It's important to establish comfortable group-sanctioned ways to express the inevitable misunderstandings, whether it's anger or tension, or frustration that arises from working in a team with fellow humans. Because it happens, we've all been there. But it's about measuring and guiding how we can positively redirect that energy and whether or not that is actually present on a remote team. So, inevitably, a team member may indulge or engage in a behavior that crosses the line somewhere, that doesn't align with the team's shared sense of values or purpose, and a team must feel comfortable calling attention to it and resolving it together. A distributed team, especially, needs to have an outlet to express their frustrations or collide with one another with a safety net, which is fundamental to psychological safety in innovation, whether that's offered by the team leader, the organization, or the team's own shared working agreements that they have all specifically sat down and outlined together.
In our experience, we found that when a team lacks a clear disagreement pathway, this actually perpetuates a lack of psychological safety and a lack of inclusion and creates a work environment that undermines the team's effectiveness. We've also noticed the focus of many DEI conversations in the remote work or flexible work context tend to put the onus on just the organization, on just the DEI or HR Division, or on just the remote teams, often overworked manager. But individuals on a remote team also need a pathway to self-regulate, to determine when they are overextending themselves, or to assess when they are responsible for perpetuating harmful behaviors that don't align with their team's purpose or values.
The reality is there are more harmful assumptions that can be made that may compromise equity and inclusion in a remote environment because people aren't working alongside one another and they can't see each other physically. But when we give individuals the opportunity to correct for and remove those assumptions, we're giving them access to a toolkit of sorts, which allows them to prioritize their own psychological safety and well-being, the entire team benefits from shared accountability and responsibility, and creating a more inclusive workplace for everyone.
So there you have it! What remote teams really need to measure for us to understand whether or not diversity and inclusion is present, and a few of the ways that we measure it to support our client partners in their commitment to DEI. Now, obviously, this is a much more nuanced conversation that depends very much on team organization, country, culture, timezone, even states of mind. But at Inclusion in Progress, we know that the DEI conversation is wide and varied, which also might make it feel overwhelming and daunting for those who are leading these initiatives or organizations. Because everything feels urgent. Everything feels urgent because companies and leaders taking on a new role and defining a future workplace that works for everyone requires all of us to be aware of what's coming and react to it accordingly. But as a forward-thinking leader, it's your job to not only react to what's in front of you but to proactively anticipate and understand what your people need today, that keeps them long enough to contribute their best ideas, and helps recruit the best people tomorrow.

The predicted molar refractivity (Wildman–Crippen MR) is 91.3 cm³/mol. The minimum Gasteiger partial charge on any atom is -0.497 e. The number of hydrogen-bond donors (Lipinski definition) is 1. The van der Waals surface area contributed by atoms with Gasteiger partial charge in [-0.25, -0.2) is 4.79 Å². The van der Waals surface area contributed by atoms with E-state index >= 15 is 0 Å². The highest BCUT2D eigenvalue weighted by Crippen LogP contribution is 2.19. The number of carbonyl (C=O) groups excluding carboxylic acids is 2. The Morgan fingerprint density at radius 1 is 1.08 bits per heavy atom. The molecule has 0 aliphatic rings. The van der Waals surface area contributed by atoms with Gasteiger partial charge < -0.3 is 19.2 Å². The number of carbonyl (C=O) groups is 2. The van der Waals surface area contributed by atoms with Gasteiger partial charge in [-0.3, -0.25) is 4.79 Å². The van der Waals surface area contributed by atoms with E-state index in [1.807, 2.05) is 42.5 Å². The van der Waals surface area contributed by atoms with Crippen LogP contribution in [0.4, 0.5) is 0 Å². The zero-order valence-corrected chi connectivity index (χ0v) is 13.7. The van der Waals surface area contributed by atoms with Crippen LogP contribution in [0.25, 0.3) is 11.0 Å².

Listen, trying to tackle all the different lenses of DEI can feel overwhelming. But rather than looking at the entire room of options available to you, we recommend starting in one corner and then working your way outward. So again, if you want someone in your corner to specifically tackle how to make flexible work inclusive for your teams, no matter where they are, or where they choose to work, we can help! We partner with forward-thinking leaders like yourself through both data-driven and qualitative strategies that center the well-being of your people. And one of the ways that we can support you is through our Inclusive Virtual Work Survey, which we're making available for the first time in an effort to try and make the whole process of remote work effective and efficient, but also accessible for those who are trying to leverage it to support their larger global DEI strategy. As I've shared multiple times on the podcast, we are a fully remote team that is very excited to meet in person next month, but is also comfortable gathering data across different cultures and borders! We span APAC, EMEA, and the Americas, and we know ourselves as a remote team the challenges and benefits of having a team that works virtually. And we draw from our own experience when we're guiding you on how to implement structures and systems that support your teams and contributing their best to your company so that you can retain your best and live up to your desire to create inclusion for all.
If you'd like to learn more about our Inclusive Virtual Work Survey and how we can start rolling it out to support your global DEI strategy as you move into 2023, head to the link in the show notes to book a call to learn more. We're finalizing bookings for client partners in Q4, so if you'd like to learn how we can support you before 2022 ends, or learn more about how we can partner together at the beginning of next year before our calendar fills up, email us directly at firstname.lastname@example.org to book a call with us.
As always, thank you for listening! Thank you for sharing these episodes with others, and we'll see you next time on Inclusion in Progress.